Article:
Leaders pledge to assist North's economic rise

 

OVERVIEW:BRIAN COWEN and Gordon Brown have pledged to work "diligently and assiduously" to assist and promote economic progress in Northern Ireland, although the British prime minister stubbornly resisted calls to cut corporation tax in the North.

The issue of harmonising the tax between the Republic and the North to practically assist investment in Northern Ireland was raised a number of times with Mr Brown at the US-NI investment conference in Belfast yesterday, with publisher Sir Anthony O'Reilly pushing strongly for such a move.

He accused the British government of "remaining stone deaf" to reducing the British rate of 28 per cent to the Irish rate of 12.5 per cent. Such harmonisation was justifiable in Northern Ireland because it was "emerging from 35 years of conflict".

He said the British government's Varney report, rejecting the harmonisation, "showed no understanding whatsoever of what makes business here tick".

Mr Brown, while pledging support for economic development, again refused to budge on the issue of harmonisation. He argued that other allowances and incentives in part compensated for the big differential in corporation tax, and that the North was an attractive place for the 120 visiting American executives to invest.

Mr Cowen and Mr Brown, who met three times yesterday - at Belfast City Airport, at Stormont and at Hillsborough Castle - spoke of their joint determination to deliver more "jobs, prosperity, security and a great future" for Northern Ireland.

The prime minister, in what he pitched as a gesture of practical assistance, said that he was raising from £1 billion to £2.2 billion the amount of money the Northern Executive can retain for re-investment from selling off assets.

Hitherto, any sums raised over £1 billion and over three years went into the central British exchequer.

Northern Executive ministers, however, are understood to be dismissive of this move, although, to quote a senior Stormont source, no overt criticism was voiced because it would have been viewed as "bad manners on such a day".

The same source said that it would not be feasible or realistic to release onto the market, in the current financial climate, assets on such a scale.

The two leaders at Parliament Buildings, Stormont spoke privately to the 120 US business chiefs who are visiting Northern Ireland for the conference, arguing of the practical benefits of investing in the North.

Mr Brown told reporters that yesterday was "an historic day of opportunity for Northern Ireland". He congratulated Mr Cowen on his appointment as Taoiseach and said that in the future the British-Irish relationship would be "stronger than ever".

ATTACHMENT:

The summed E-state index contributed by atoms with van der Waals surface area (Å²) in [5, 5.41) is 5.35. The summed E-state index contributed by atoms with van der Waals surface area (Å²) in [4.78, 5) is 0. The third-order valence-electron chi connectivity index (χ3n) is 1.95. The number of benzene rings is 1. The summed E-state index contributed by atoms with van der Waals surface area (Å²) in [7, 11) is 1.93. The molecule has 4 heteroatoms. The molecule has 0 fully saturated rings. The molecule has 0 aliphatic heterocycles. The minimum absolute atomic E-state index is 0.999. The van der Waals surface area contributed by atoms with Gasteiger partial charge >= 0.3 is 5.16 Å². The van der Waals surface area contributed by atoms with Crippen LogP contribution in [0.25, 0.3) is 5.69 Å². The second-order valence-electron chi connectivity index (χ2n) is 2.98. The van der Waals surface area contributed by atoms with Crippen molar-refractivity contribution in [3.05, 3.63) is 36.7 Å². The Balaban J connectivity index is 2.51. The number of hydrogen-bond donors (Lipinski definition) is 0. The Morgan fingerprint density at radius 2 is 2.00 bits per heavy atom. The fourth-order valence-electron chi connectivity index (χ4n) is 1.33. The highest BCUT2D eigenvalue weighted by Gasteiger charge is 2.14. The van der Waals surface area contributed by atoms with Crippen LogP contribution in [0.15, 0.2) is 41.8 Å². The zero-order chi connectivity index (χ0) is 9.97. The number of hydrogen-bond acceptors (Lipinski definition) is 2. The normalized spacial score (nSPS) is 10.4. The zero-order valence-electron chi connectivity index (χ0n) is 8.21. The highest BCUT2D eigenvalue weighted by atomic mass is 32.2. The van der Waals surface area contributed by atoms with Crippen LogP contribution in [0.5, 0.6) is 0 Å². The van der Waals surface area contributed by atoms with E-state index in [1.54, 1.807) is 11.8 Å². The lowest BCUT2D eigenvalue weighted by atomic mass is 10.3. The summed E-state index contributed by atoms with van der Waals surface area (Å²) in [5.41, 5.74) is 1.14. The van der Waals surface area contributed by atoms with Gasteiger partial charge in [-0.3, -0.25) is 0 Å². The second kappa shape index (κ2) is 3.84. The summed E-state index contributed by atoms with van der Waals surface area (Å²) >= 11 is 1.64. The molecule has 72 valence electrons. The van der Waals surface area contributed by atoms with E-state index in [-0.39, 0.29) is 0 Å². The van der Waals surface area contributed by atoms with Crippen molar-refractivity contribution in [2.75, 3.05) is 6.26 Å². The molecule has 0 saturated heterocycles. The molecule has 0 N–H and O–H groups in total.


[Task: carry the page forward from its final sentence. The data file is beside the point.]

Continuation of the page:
"Just as Tony Blair and Bertie Ahern worked last year to move things forward so Brian Cowen and I will work together to move things forward in the next year," he added.

Mr Cowen said the Government was determined to do all in its power to boost the economic prospects of Northern Ireland. "In all, the investment here by the Government under our National Development Plan is likely to comfortably exceed $1 billion. That's the measure of our commitment and our confidence as we start the process which will deepen and increase in the years ahead under my premiership," he said during a press conference.

Mr Cowen said he wanted to "foster for our mutual benefit the logic of the island economy here in Ireland". He referred a number of times to the benefit of developing North-South relationships and working to an "island economy".

"The prime minister and I are equally determined to do everything we can to bring the prestige of our respective offices to this process to ensure that people see that Northern Ireland is very much open for business," he said.

"I believe that all of us will see significant projects coming to Northern Ireland which will create hundreds, indeed thousands, of jobs in the years to come," he added.

Mr Cowen appealed directly to the US executives "to be part of something truly historic, and to play a personally memorable and economic role" in the development of Northern Ireland.

"When the history is written of the early 21st century I believe that the progress here will rank as one of the most remarkable successes of our time," added the Taoiseach.

During the conference the mayor of New York city, Michael Bloomberg, said he envisaged Belfast developing as a major financial services centre.

"The Dublin, Belfast and London triangle could be one of the most competitive hubs in the world if the political situation continues to improve," he said.